I have done a fair amount of consulting for houses of worship in my time, mostly new church openings, worship volunteer lighting tech training, and helping houses of worship to “tune up” their existing system, lighting console, and dimming. There is an amazing amount of entertainment lighting and structure in most modern houses of worship; the art of lighting services for worship is something that has come a very, very long way since… well, since the Quem Quaeritis, right?
Editor’s Note: For those of you who have no idea what I’m talking about, the Quem Quaeritis is basically the first piece of theatre that we have record for, and it’s a simple one. The gist of it is that it’s an Easter liturgy thing — and paraphrasing, it’s basically like this:
Person 1: Hey, who are you looking for?
Person 2: Ah, we’re looking for Jesus of Nazareth!
Person 1: Oh. Well, he has risen. Go tell somebody!
Yeah, I’ve paraphrased, but the gist is there:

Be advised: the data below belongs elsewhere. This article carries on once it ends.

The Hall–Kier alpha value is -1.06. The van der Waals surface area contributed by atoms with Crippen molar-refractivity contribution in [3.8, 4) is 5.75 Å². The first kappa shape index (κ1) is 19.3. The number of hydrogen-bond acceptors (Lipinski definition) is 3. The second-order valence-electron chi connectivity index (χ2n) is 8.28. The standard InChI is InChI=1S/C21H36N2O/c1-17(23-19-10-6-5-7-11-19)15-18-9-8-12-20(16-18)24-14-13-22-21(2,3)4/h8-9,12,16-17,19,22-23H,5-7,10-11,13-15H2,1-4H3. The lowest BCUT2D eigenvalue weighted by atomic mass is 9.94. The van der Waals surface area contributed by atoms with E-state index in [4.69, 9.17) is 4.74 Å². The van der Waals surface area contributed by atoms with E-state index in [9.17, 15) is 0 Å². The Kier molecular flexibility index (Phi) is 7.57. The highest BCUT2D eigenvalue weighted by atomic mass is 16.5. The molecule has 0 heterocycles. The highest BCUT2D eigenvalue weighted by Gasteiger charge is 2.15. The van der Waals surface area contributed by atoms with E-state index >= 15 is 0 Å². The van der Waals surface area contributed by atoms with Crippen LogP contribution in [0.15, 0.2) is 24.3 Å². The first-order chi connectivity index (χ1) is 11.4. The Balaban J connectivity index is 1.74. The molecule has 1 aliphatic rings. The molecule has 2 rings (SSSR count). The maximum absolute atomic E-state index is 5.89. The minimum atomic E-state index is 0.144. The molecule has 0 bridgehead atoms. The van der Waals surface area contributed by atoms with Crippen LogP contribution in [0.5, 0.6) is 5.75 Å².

Question [by the Angels]: Whom do ye seek in the sepulcher, O followers of Christ?
Answer [by the Marys]: Jesus of Nazareth, the Crucified, O heavenly ones.
The Angels: He is not here; he is risen, just as he foretold. Go, announce that he is risen from the sepulchre.
–John Gassner, editor, Medieval and Tudor Drama.
Yeah. Something like that. Quem Quaeritis? Check!
Ok, that little bit of history lesson from the way distant past is over.
So — the entire point of this whole post was to address something I found in a magazine called Technologies for Worship Magazine (or TFWM) about lighting for worship video. Kevin Rogers Cobus wrote an article about lighting for video or lighting for the audience that was pretty intriguing, quoting Tony Hansen from Techni-Lux, Inc. about some basic fundamentals of lighting for video. There are some really notable quotes in there, but there is one quote that sticks by me:
“I can’t tell you how many churches I go into that tell me, ‘We’re putting in a half-million dollar video system and we have twelve par cans,’” says Hansen. The intention is there, but you are setting yourself up for failure. You’ll be capturing superior quality video of a lackluster stage.
On the other hand, if your goal is to have an adequate look for your lighting on stage as well as a decent capture of that stage look on video (notice how the word “pristine” is not used) then that is an attainable goal. It requires balance, and compromise.